Athletic Union President
Fiona Waddell and Pasha Moradzadeh-Tehrani are the candidates running for Athletic Union President, making their pledges the evening before polls open for Student Elections.
In her opening statement, Fiona argued that her passion for women in sport, along with student accessibility would make her a strong candidate. This is backed by her involvement in university sport for over four years and a long-lasting commitment with Sports Scotland, including two years with disability sports.
In Pasha’s first statement, he outlined his commitment to creating a “consistent and transparent AU” alongside support for “all clubs, regardless of performance”. Like Fiona, Pasha also has extended experience in university sport, being AU Treasurer since 2021, offering over 500 hours of volunteering and visiting Zambia to build sports connections.
Both candidates were questioned on several pressing issues. One such issue was sustainability, in which Pasha and Fiona both had similar proposals. Pasha suggested donating used kit and unclaimed items from lost property to Zambia. Fiona advocated for her scheme entitled ‘STAsh’ in which graduating students and alumni are encouraged to donate their old kit to existing students. This would allow everybody, including those who can’t afford Macron kit, to join in on team sports.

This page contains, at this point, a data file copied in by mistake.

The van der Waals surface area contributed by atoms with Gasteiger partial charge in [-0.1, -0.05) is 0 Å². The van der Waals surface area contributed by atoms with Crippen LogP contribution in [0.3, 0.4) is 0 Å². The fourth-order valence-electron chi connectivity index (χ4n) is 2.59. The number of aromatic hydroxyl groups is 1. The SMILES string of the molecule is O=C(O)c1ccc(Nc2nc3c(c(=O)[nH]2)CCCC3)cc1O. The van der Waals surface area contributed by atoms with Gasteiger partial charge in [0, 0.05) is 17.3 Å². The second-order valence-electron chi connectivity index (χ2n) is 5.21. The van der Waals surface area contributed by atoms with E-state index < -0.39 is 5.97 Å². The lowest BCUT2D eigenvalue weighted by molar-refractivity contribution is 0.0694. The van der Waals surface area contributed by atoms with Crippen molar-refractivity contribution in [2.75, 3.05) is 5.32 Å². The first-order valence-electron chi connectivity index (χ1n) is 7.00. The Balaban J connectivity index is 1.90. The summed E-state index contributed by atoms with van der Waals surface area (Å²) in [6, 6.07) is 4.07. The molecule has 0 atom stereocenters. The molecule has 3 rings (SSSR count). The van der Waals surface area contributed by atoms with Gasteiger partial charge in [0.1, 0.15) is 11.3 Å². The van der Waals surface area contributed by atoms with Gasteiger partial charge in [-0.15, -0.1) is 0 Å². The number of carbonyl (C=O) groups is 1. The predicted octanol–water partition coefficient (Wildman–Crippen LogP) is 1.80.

When questioned on accessibility, Fiona also promised that she would focus her efforts on the issue surrounding hall meals in which students are forced to choose between meals and practice times. She also highlighted that there should be a “continuous support for clubs” especially for smaller ones. Pasha wants to create a greater structure to support rehabilitation for students who face sports injuries. He is also passionate about the creation of greater recreational and free sports events, allowing students to face “no barriers”.
On the topic of inclusivity, Fiona advocated for specialised gym access hours for more vulnerable members. She argued that her inclusion training has allowed her to learn that small changes can make a massive difference to experience in sports. She is also keen to phase out committee initiations over the next few years which will create more welcoming and diverse clubs.
Being a member of the Rugby Club, Pasha advocated for an ungendered club, encouraging all students to join. He also wants to bring the AU and the Union closer together, organising events that are not just ‘centred around clubbing’.
Three candidates, Stella Maris, Juan Pablo Rodríguez, and Barry Will, each stood against each other in the running for Association President. Many important issues were raised during the debate, including sustainability and accommodation. Stella and Juan were more forgiving of current Student Union efforts to tackle these issues, whilst Barry was more critical of them, advocating for greater change.